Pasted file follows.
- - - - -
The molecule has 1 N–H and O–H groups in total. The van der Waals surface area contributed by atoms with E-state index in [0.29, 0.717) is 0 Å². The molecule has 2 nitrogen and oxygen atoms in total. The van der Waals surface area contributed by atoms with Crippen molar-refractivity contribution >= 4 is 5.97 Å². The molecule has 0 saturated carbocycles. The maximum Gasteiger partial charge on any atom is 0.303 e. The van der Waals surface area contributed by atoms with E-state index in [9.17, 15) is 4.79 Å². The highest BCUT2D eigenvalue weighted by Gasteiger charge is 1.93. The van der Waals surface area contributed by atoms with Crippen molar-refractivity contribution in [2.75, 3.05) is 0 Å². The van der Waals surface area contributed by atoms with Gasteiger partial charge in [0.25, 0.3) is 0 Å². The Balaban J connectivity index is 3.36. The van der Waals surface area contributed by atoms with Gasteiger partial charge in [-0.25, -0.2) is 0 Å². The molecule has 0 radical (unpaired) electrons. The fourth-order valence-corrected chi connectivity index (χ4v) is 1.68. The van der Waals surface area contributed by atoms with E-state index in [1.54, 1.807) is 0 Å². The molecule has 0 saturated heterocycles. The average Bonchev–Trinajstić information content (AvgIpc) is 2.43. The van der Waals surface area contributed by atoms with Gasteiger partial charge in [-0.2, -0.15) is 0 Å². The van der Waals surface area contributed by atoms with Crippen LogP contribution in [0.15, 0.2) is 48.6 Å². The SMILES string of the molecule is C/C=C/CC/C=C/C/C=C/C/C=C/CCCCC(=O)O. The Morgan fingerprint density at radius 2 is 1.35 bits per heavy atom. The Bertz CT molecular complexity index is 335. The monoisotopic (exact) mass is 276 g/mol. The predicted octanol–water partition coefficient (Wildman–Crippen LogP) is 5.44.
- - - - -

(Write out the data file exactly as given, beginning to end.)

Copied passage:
The molecule has 1 N–H and O–H groups in total. The van der Waals surface area contributed by atoms with E-state index in [0.29, 0.717) is 0 Å². The molecule has 2 nitrogen and oxygen atoms in total. The van der Waals surface area contributed by atoms with Crippen molar-refractivity contribution >= 4 is 5.97 Å². The molecule has 0 saturated carbocycles. The maximum Gasteiger partial charge on any atom is 0.303 e. The van der Waals surface area contributed by atoms with E-state index in [9.17, 15) is 4.79 Å². The highest BCUT2D eigenvalue weighted by Gasteiger charge is 1.93. The van der Waals surface area contributed by atoms with Crippen molar-refractivity contribution in [2.75, 3.05) is 0 Å². The van der Waals surface area contributed by atoms with Gasteiger partial charge in [0.25, 0.3) is 0 Å². The Balaban J connectivity index is 3.36. The van der Waals surface area contributed by atoms with Gasteiger partial charge in [-0.25, -0.2) is 0 Å². The molecule has 0 radical (unpaired) electrons. The fourth-order valence-corrected chi connectivity index (χ4v) is 1.68. The van der Waals surface area contributed by atoms with E-state index in [1.54, 1.807) is 0 Å². The molecule has 0 saturated heterocycles. The average Bonchev–Trinajstić information content (AvgIpc) is 2.43. The van der Waals surface area contributed by atoms with Gasteiger partial charge in [-0.2, -0.15) is 0 Å². The van der Waals surface area contributed by atoms with Crippen LogP contribution in [0.15, 0.2) is 48.6 Å². The SMILES string of the molecule is C/C=C/CC/C=C/C/C=C/C/C=C/CCCCC(=O)O. The Morgan fingerprint density at radius 2 is 1.35 bits per heavy atom. The Bertz CT molecular complexity index is 335. The monoisotopic (exact) mass is 276 g/mol. The predicted octanol–water partition coefficient (Wildman–Crippen LogP) is 5.44.